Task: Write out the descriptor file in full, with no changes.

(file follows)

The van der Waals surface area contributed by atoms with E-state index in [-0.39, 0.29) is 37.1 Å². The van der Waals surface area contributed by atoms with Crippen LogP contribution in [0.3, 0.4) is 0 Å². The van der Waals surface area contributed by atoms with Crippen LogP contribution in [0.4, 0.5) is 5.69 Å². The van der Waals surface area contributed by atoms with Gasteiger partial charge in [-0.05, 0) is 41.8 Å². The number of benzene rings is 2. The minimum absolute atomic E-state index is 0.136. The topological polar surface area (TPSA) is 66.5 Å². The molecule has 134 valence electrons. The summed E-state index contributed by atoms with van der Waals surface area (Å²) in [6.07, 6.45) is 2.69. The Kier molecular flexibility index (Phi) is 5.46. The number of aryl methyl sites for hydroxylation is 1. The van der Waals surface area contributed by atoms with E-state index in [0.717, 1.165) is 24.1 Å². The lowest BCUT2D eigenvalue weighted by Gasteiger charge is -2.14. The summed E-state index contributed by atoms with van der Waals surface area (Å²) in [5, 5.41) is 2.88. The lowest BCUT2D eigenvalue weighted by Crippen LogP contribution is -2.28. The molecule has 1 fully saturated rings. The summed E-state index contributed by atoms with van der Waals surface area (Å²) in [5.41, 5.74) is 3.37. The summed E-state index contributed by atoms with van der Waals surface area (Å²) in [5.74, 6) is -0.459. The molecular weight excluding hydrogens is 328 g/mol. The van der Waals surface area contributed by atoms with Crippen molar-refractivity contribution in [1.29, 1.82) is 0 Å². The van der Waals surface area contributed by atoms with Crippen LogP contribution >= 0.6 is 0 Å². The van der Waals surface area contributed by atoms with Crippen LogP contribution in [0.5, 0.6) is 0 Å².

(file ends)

The van der Waals surface area contributed by atoms with E-state index in [-0.39, 0.29) is 37.1 Å². The van der Waals surface area contributed by atoms with Crippen LogP contribution in [0.3, 0.4) is 0 Å². The van der Waals surface area contributed by atoms with Crippen LogP contribution in [0.4, 0.5) is 5.69 Å². The van der Waals surface area contributed by atoms with Gasteiger partial charge in [-0.05, 0) is 41.8 Å². The number of benzene rings is 2. The minimum absolute atomic E-state index is 0.136. The topological polar surface area (TPSA) is 66.5 Å². The molecule has 134 valence electrons. The summed E-state index contributed by atoms with van der Waals surface area (Å²) in [6.07, 6.45) is 2.69. The Kier molecular flexibility index (Phi) is 5.46. The number of aryl methyl sites for hydroxylation is 1. The van der Waals surface area contributed by atoms with E-state index in [0.717, 1.165) is 24.1 Å². The lowest BCUT2D eigenvalue weighted by Gasteiger charge is -2.14. The summed E-state index contributed by atoms with van der Waals surface area (Å²) in [5, 5.41) is 2.88. The lowest BCUT2D eigenvalue weighted by Crippen LogP contribution is -2.28. The molecule has 1 fully saturated rings. The summed E-state index contributed by atoms with van der Waals surface area (Å²) in [5.41, 5.74) is 3.37. The summed E-state index contributed by atoms with van der Waals surface area (Å²) in [5.74, 6) is -0.459. The molecular weight excluding hydrogens is 328 g/mol. The van der Waals surface area contributed by atoms with Crippen molar-refractivity contribution in [1.29, 1.82) is 0 Å². The van der Waals surface area contributed by atoms with Crippen LogP contribution >= 0.6 is 0 Å². The van der Waals surface area contributed by atoms with Crippen LogP contribution in [0.5, 0.6) is 0 Å².